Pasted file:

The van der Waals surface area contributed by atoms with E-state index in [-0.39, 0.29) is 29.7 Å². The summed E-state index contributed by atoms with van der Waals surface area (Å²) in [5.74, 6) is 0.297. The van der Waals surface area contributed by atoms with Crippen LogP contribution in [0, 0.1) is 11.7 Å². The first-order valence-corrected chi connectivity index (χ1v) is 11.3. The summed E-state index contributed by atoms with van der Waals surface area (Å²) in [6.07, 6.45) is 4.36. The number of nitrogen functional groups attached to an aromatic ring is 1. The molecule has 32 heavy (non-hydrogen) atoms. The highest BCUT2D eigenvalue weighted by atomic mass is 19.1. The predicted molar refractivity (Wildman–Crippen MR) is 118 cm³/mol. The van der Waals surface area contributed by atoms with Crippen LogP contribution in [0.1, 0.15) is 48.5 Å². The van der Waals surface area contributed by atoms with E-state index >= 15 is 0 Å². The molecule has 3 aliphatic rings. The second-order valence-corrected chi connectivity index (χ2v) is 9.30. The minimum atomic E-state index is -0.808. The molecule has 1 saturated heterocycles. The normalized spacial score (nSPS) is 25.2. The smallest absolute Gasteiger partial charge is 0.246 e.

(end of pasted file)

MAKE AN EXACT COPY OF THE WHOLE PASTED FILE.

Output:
The van der Waals surface area contributed by atoms with E-state index in [-0.39, 0.29) is 29.7 Å². The summed E-state index contributed by atoms with van der Waals surface area (Å²) in [5.74, 6) is 0.297. The van der Waals surface area contributed by atoms with Crippen LogP contribution in [0, 0.1) is 11.7 Å². The first-order valence-corrected chi connectivity index (χ1v) is 11.3. The summed E-state index contributed by atoms with van der Waals surface area (Å²) in [6.07, 6.45) is 4.36. The number of nitrogen functional groups attached to an aromatic ring is 1. The molecule has 32 heavy (non-hydrogen) atoms. The highest BCUT2D eigenvalue weighted by atomic mass is 19.1. The predicted molar refractivity (Wildman–Crippen MR) is 118 cm³/mol. The van der Waals surface area contributed by atoms with Crippen LogP contribution in [0.1, 0.15) is 48.5 Å². The van der Waals surface area contributed by atoms with E-state index >= 15 is 0 Å². The molecule has 3 aliphatic rings. The second-order valence-corrected chi connectivity index (χ2v) is 9.30. The minimum atomic E-state index is -0.808. The molecule has 1 saturated heterocycles. The normalized spacial score (nSPS) is 25.2. The smallest absolute Gasteiger partial charge is 0.246 e.